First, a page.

In the age of a reinvented conservative shift, it’s no wonder that new and creative ways to be racist are created each day. From the emergence of colorblind racism to the widespread worship of stars that spray-tan their ways to cultural appropriation, it’s a confusing time to be a person of colour (POC).
This is why the last thing we need is to hear about is #whitepeopleproblems, or the misguided idea that white people are being discriminated against by society at large.
The argument inherent in #whitepeopleproblems is that not all white people are bad, but somehow they all have to ‘pay’ for racism.
This creates white guilt: the anxiety associated with feeling responsible for the oppression of POC, even when you don’t feel that you’ve been directly involved in enforcing it.
I get it. Confronting your privilege is awkward and uncomfortable. But fixating on white guilt instead of on the structural inequalities that exist in Canada and here at Queen’s can upstage the very real institutional racism that POC have to grapple with.
In the hopes of driving the conversation toward more productive places, I’m here today with some tips and tricks to help you accept your privilege and cope with your white guilt.
Whiteness exists, and you inhabit it
I get it. All those jokes about bad dancing must strike a chord—but let’s not get it twisted, you’re still white if society sees you as white and accords you the privileges that go with that categorization. People of colour see right through you when you try to claim you’re anything else, and we’re pretty sick of it.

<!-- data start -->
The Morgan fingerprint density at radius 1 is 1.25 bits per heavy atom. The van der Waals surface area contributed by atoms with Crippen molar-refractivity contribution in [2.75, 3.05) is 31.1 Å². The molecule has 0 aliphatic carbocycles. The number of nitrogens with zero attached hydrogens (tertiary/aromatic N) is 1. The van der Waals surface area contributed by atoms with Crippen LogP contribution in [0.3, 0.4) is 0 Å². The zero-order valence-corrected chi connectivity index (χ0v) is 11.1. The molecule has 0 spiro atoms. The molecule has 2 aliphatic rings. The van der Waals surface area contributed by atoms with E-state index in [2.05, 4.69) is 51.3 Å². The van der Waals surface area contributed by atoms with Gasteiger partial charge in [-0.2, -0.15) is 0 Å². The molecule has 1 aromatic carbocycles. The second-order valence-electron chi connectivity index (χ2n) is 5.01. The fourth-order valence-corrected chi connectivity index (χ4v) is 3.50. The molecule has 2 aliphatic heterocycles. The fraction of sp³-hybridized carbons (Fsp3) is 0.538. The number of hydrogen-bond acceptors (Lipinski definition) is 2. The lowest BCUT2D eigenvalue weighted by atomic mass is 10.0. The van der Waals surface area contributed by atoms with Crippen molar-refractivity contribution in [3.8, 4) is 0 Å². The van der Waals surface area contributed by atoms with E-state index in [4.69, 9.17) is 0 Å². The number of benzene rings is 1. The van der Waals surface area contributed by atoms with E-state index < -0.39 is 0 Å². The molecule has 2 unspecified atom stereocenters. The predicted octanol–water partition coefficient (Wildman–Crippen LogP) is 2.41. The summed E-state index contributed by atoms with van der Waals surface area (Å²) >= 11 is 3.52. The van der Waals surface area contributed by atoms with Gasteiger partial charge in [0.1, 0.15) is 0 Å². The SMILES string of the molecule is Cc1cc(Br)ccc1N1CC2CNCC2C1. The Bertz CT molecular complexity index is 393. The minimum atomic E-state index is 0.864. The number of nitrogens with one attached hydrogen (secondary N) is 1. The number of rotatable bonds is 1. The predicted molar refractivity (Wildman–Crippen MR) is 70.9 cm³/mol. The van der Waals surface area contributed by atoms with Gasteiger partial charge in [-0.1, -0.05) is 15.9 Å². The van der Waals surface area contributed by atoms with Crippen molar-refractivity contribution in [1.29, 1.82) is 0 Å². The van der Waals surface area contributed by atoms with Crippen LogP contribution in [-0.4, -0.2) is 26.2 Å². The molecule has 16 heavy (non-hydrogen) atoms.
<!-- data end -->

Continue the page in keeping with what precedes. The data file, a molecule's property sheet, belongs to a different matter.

There are so many ways that white people confuse nationality or origin with the construct of race. Regardless of your experiences with ancestry.com, whiteness is a social construct. If you and your parents would be considered white by any passerby, if a potential employer reading your resume would picture a white face after reading your name, and if your language patterns align with white middle-class norms of speech, you’re white. Society is treating you as white, and you’re benefitting from white privilege.
Please save us some time by acknowledging it, and don’t pull a Rachel Dolezal or an Ariana Grande by pretending otherwise.
Being called racist might hurt, but racism hurts more
I understand the defensive reaction to being called racist. It’s hard to confront the idea that you might contribute to evil power structures.
But the next time someone insinuates that you’re a racist, stop and think: Am I?
If you’re being called out for racism, you’re probably racist at least some of the time. You might clutch your wallet at the sight of a Black man. You might turn your nose up at the influx of Chinese international students. You probably let out a groan when you see another article about racism at Queen’s.
Most people—whether they’re white or not—hold instincts and ideologies that can make them a little bit racist. Defending yourself as a white person doesn’t make this any less true, but trying to improve yourself can go a long way in supporting POC in your community.